Bayer, C., Born, B., and Luetticke, R. (2020b). The Liquidity Channel of Fiscal Policy. SSRN.
Bilbiie, F. O. (2019). Monetary Policy and Heterogeneity: An Analytical Framework. Mimeo.
Bolton, P. and Kacperczyk, M. (2021). Global Pricing of Carbon-Transition Risk. NBER Working Papers 28510, National Bureau of Economic Re- search, Inc.
Coibion, O., Gorodnichenko, Y., Kueng, L., and Silvia, J. (2017). Innocent Bystanders? Monetary policy and inequality.
de Ferra, S., Mitman, K., and Romei, F. (2020). Household heterogeneity and the transmission of foreign shocks. Journal of International Economics.
Derenoncourt, E., Kim, C. H., Kuhn, M., and Schularick, M. (2021). The racial wealth gap, 1860-2020.
Engle, R. F., Giglio, S., Kelly, B., Lee, H., and Stroebel, J. (2020). Hedging climate change news. Review of Financial Studies, 33(3).
Ettmeier, S. and Kriwoluzky, A. (2019). Same, but different? Testing mon- etary policy shock measures. Economics Letters, 184.
Fried, S., Novan, K., and Peterman, W. B. (2021). The Macro Effects of Climate Policy Uncertainty. Finance and Economics Discussion Series 2021-018, Board of Governors of the Federal Reserve System (U.S.).
Gertler, M. and Karadi, P. (2015). Monetary policy surprises, credit costs, and economic activity. American Economic Journal: Macroeconomics, 7(1).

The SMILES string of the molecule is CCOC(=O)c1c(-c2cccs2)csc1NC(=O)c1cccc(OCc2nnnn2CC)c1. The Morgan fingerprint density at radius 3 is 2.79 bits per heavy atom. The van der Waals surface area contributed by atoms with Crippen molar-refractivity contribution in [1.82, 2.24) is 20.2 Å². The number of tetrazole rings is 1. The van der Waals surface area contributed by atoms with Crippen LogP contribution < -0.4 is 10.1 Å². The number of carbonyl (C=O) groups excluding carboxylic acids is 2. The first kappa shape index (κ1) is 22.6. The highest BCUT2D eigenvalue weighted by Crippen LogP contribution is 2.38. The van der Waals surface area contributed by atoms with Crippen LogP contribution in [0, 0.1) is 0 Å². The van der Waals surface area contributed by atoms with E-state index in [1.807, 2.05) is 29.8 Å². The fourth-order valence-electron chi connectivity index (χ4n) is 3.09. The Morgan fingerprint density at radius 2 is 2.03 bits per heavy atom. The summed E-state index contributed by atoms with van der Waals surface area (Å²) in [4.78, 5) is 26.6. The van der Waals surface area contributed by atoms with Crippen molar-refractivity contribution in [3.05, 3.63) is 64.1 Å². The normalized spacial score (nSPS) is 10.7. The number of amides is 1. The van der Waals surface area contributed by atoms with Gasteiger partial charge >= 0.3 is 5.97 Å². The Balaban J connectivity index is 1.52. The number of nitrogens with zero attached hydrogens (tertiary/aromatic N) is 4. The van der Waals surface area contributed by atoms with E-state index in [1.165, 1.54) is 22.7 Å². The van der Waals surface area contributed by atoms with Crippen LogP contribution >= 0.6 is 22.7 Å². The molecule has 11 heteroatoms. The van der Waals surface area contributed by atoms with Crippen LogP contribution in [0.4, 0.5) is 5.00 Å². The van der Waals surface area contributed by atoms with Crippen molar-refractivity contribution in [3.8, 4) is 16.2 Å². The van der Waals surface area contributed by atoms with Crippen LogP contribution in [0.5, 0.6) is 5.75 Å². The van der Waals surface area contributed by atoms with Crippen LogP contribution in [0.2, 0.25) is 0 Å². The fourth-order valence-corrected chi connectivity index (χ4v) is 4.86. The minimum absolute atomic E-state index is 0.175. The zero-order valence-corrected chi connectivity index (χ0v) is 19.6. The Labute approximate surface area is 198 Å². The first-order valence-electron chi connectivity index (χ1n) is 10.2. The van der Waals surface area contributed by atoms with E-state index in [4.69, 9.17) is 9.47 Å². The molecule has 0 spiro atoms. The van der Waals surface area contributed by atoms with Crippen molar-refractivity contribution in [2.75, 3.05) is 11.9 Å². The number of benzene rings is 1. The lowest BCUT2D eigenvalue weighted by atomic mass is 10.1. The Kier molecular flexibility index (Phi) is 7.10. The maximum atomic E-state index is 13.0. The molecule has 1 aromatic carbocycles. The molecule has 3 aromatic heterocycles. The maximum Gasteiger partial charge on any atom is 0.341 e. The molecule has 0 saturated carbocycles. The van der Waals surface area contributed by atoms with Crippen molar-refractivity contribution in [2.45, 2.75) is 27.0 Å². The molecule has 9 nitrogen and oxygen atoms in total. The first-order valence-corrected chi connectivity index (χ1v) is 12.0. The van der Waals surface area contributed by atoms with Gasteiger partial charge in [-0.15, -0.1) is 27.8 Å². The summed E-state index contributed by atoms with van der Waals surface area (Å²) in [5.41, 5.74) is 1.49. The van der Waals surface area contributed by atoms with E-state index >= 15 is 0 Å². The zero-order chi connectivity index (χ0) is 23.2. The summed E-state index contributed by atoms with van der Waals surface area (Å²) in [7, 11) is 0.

Hansen, L. P. (2021). Central Banking Challenges Posed by Uncertain Cli- mate Change and Natural Disasters. SSRN Electronic Journal.
Kaenzig, D. (2021). The unequal economic consequences of carbon pricing.
Kaplan, G., Moll, B., and Violante, G. L. (2018). Monetary policy according to HANK.
Kaplan, G. and Violante, G. L. (2021). The Marginal Propensity to Consume in Heterogeneous-Agent Models.
Lenza, M. and Slacalek, J. (2018). How does monetary policy affect income and wealth inequality? Evidence from quantitative easing in the euro area. Working Paper Series.
Luetticke, R. (2021). Transmission of Monetary Policy with Heterogeneity in Household Portfolios. American Economic Journal: Macroeconomics, 13(2).
Mertens, K. and Olea, J. L. M. (2018). Marginal tax rates and income: New time series evidence. Quarterly Journal of Economics.
Metcalf, G. E. and Stock, J. H. (2020). The macroeconomic impact of eu- rope’s carbon taxes. Working Paper 27488, National Bureau of Economic Research.
Miranda-Agrippino, S. and Ricco, G. (2020). The Transmission of Monetary Policy Shocks. American Economic Journal: Macroeconomics.
Paul, P. (2020). Banks, Maturity Transformation, and Monetary Policy.
Working Paper Series 2020-07, Federal Reserve Bank of San Francisco.
Ramey, V. A. (2016). Macroeconomic Shocks and Their Propagation. NBER Working Paper, (1):1–5.
Reis, R. (2020). The People versus the Markets: A Parsimonious Model of Inflation Expectations.
Seidl, H. and Seyrich, F. (2021). Unconventional Fiscal Policy in HANK. Technical report.
Tenreyro, S. and Thwaites, G. (2016). Pushing on a string: Us monetary policy is less powerful in recessions. American Economic Journal: Macroe- conomics, 8(4).
Wolf, C. K. (2021). Interest Rate Cuts vs. Stimulus Payments: An Equiva- lence Result.
Online - zeitABhängig
wöchentlich, ab 20.10.2021, 14:00 - 16:00 (16 Termine)